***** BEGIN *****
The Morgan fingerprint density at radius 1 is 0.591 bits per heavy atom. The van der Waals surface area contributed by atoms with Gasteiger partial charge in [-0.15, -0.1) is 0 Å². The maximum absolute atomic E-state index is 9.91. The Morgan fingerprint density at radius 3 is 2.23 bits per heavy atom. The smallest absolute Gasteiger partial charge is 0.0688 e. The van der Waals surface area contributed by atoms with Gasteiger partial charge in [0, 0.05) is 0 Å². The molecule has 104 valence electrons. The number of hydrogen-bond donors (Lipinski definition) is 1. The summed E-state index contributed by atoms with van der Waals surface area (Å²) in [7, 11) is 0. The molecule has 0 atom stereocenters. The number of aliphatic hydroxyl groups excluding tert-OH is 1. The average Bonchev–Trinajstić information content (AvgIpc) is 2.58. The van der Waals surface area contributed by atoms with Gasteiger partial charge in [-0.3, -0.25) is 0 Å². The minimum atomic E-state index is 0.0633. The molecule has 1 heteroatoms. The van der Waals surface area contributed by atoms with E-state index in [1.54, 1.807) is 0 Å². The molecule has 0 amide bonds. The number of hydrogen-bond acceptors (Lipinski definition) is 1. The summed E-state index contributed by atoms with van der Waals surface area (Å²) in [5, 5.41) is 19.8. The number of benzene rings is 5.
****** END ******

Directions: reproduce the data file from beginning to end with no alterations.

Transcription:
The Morgan fingerprint density at radius 1 is 0.591 bits per heavy atom. The van der Waals surface area contributed by atoms with Gasteiger partial charge in [-0.15, -0.1) is 0 Å². The maximum absolute atomic E-state index is 9.91. The Morgan fingerprint density at radius 3 is 2.23 bits per heavy atom. The smallest absolute Gasteiger partial charge is 0.0688 e. The van der Waals surface area contributed by atoms with Gasteiger partial charge in [0, 0.05) is 0 Å². The molecule has 104 valence electrons. The number of hydrogen-bond donors (Lipinski definition) is 1. The summed E-state index contributed by atoms with van der Waals surface area (Å²) in [7, 11) is 0. The molecule has 0 atom stereocenters. The number of aliphatic hydroxyl groups excluding tert-OH is 1. The average Bonchev–Trinajstić information content (AvgIpc) is 2.58. The van der Waals surface area contributed by atoms with Gasteiger partial charge in [-0.3, -0.25) is 0 Å². The minimum atomic E-state index is 0.0633. The molecule has 1 heteroatoms. The van der Waals surface area contributed by atoms with E-state index in [1.54, 1.807) is 0 Å². The molecule has 0 amide bonds. The number of hydrogen-bond acceptors (Lipinski definition) is 1. The summed E-state index contributed by atoms with van der Waals surface area (Å²) in [5, 5.41) is 19.8. The number of benzene rings is 5.